Chemical weapons, like nuclear and biological weapons, are considered weapons of mass destruction. There has been much debate about what constitutes weapons of mass destruction and whether or not the use of these weapons—how ever defined—is a collective red line for the international community. But why is the use of chemical weapons by Syria such a serious concern for the US? In terms of numbers, 1500 people have been killed by the alleged use of chemical weapons, which is just a fraction of the total number of people killed thus far in the conflict. If the opposition to the use of these weapons is not because of their high death toll, then could it possibly be for some moral concerns about the use of weapons of mass destruction?

This answer to this also seems unlikely, particularly since the US has used weapons of mass destruction in its most recent conflicts. The US used white phosphorus—a known chemical weapon—in the destruction of Fallujah. In addition, the US continues to use depleted uranium munitions, which have caused serious harm to civilian populations in Bosnia, Serbia, Afghanistan and Iraq. If the US government believes in the extreme moral hazard of using chemical weapons, then perhaps the US should stop using chemical weapons too. Although there is an obvious difference between the use of sarin gas and white phosphorus, both are highly toxic agents and banned chemical weapons based on international treaties. None of these weapons should be used by any government, but for the US to object to their use while simultaneously using chemical weapons itself smacks of hypocrisy.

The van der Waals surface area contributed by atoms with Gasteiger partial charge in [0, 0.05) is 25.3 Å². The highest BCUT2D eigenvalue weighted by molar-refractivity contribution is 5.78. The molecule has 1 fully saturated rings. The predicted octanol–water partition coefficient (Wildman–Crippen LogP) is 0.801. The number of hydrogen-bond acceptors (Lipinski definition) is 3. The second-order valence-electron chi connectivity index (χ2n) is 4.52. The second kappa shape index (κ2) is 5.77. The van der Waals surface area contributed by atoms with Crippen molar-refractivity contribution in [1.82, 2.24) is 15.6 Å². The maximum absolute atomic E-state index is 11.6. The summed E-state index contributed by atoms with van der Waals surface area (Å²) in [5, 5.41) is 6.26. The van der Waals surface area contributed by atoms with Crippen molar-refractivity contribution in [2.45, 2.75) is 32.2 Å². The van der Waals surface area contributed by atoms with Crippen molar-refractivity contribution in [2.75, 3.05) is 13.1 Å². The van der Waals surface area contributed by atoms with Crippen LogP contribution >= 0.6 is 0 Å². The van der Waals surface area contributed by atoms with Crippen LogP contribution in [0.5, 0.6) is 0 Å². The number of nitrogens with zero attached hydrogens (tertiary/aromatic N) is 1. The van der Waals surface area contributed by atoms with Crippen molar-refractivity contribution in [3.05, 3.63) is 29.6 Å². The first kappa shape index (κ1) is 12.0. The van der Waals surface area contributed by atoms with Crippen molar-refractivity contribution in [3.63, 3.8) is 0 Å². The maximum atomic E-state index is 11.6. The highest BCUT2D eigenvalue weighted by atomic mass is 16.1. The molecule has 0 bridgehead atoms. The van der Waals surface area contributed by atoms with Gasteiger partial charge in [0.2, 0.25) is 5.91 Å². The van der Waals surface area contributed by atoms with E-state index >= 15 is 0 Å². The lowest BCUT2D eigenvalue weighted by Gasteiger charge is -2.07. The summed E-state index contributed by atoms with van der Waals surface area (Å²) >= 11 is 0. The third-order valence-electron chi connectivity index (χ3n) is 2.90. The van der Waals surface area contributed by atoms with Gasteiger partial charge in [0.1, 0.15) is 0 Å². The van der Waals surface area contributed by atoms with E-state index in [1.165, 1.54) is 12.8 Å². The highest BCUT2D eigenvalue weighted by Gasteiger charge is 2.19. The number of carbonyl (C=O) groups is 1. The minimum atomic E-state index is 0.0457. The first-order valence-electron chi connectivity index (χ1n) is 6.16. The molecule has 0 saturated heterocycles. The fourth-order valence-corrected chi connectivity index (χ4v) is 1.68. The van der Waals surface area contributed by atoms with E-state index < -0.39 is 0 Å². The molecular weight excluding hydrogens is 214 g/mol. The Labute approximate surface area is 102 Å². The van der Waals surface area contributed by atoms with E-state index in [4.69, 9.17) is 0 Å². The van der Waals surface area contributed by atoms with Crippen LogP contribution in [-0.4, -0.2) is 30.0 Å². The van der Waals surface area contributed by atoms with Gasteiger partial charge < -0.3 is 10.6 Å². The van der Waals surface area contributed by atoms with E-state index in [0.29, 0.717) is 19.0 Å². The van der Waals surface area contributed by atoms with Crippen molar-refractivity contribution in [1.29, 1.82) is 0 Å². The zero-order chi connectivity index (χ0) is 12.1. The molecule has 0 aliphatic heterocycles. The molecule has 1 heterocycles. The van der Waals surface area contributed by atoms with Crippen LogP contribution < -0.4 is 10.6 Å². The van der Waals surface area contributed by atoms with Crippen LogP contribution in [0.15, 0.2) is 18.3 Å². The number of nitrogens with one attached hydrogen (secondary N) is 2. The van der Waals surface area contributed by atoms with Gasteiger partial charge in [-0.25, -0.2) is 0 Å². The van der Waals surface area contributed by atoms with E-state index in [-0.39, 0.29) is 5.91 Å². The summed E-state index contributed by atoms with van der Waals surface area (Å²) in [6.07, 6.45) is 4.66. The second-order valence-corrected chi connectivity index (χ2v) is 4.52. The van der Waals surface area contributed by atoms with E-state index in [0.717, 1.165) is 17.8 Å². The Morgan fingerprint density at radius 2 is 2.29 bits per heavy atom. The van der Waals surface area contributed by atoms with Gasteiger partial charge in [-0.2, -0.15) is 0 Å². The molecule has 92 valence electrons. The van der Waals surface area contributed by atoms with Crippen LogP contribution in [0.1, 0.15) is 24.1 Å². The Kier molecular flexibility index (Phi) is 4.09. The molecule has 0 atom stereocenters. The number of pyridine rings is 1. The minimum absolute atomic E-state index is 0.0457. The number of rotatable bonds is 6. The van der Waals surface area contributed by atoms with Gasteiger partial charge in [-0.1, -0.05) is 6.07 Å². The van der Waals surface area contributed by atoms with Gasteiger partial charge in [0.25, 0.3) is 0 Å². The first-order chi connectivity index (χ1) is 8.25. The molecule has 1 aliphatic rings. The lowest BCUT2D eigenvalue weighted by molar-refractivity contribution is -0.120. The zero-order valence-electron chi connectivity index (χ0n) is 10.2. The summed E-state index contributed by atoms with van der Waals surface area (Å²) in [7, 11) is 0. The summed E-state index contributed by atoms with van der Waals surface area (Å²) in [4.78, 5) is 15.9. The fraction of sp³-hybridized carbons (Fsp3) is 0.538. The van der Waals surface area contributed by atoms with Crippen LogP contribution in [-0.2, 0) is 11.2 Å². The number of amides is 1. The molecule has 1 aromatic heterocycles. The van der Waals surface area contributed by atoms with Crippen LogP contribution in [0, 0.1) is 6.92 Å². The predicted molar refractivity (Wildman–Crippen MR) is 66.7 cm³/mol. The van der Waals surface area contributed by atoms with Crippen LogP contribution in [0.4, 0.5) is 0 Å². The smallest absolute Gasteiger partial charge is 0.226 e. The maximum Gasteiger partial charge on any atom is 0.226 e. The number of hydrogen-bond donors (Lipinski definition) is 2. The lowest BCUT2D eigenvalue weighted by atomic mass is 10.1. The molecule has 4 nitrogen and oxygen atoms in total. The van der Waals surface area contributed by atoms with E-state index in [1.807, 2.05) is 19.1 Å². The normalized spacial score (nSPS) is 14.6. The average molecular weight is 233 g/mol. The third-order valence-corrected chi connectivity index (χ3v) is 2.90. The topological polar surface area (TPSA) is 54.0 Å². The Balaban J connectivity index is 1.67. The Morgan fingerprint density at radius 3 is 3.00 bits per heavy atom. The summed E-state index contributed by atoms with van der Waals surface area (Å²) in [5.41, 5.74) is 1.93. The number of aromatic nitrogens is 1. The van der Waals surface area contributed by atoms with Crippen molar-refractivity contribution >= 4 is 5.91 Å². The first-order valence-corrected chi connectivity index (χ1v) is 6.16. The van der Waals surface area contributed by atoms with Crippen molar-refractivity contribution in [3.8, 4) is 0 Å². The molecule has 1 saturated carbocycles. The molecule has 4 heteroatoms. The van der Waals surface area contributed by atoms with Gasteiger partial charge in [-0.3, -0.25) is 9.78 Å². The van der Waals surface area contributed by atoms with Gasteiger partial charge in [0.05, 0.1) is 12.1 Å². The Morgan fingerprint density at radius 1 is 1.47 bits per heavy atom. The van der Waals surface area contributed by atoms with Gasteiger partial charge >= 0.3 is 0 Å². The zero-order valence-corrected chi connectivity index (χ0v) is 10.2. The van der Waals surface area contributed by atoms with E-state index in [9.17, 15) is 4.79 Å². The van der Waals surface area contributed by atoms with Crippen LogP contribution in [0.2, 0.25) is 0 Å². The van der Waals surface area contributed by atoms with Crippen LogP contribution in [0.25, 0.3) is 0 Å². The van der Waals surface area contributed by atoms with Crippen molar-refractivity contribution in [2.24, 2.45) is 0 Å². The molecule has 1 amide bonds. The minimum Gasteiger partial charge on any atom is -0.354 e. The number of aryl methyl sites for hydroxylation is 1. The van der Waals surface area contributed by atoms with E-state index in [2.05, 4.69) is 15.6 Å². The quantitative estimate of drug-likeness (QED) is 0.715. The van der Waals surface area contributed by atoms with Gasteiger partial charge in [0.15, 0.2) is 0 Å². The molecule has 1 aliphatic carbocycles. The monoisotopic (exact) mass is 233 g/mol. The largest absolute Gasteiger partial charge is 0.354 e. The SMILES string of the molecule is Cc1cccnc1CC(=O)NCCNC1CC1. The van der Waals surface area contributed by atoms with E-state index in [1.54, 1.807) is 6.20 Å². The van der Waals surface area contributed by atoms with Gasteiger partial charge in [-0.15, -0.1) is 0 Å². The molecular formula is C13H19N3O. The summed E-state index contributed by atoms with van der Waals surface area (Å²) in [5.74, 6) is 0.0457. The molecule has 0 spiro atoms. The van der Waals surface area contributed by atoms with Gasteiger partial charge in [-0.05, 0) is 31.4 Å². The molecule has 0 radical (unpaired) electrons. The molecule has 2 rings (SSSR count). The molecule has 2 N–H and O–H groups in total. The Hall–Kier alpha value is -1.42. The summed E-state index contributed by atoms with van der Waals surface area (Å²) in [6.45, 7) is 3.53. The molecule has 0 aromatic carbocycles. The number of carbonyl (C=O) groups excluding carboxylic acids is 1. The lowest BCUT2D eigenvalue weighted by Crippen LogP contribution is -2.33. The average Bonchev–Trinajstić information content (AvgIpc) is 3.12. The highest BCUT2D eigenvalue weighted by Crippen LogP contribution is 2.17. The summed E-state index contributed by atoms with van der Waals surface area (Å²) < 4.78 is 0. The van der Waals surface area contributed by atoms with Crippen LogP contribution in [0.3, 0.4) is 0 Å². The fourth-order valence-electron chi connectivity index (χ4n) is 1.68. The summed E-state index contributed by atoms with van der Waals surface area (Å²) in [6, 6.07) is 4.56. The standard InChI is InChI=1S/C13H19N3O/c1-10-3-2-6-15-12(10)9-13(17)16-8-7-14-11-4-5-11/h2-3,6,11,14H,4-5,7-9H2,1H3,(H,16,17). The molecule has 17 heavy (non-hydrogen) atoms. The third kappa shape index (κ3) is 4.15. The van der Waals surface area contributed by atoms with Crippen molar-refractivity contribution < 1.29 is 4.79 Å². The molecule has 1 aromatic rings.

Just because these chemical agents should not be used, does that give the “international community” the right to intervene when they are used? The answer again depends on who is using the weapons and how the “international community” is defined. The “international community” is short for the US and its Allies, while only weapons of mass destruction used by Western enemies are not tolerated. This, of course, smacks of hypocrisy and lends any actions by the US and its Allies as suspect.

Whether you are a liberal interventionist or a neoconservative in America's foreign policy establishment, the latest calls for airstrikes perpetuate a common double standard in Western political actions. So while the US can use chemical weapons to further its strategic aims, any enemy country doing so “crosses a red-line.” When thinking about this coming intervention, we should again seriously weigh the pros and cons of intervention. If the Anglo-American bombing of Syria does take place, will this intervention lead to positive outcomes? Is it even possible, given the disorganization on the side of rebels and the fractious sectarian violence in the country? Will an Anglo-American intervention be beneficial for anyone involved? Or will it perpetuate a bloody civil war? I’m not entire sure what will happen, but I know it will be a lose-lose situation for the Syrian people. It is important that the people who are now advocating and supporting an Anglo-American intervention in Syria think seriously about the stakes involved and whether or not an intervention is actually worth it. After all, principled diplomacy is the best way out of conflicts and it has proven to be one of the most effective way to manage conflicts throughout modern history. Perhaps it's time for a serious Anglo-American diplomatic push, rather than negotiating through bombs raining down from the sky.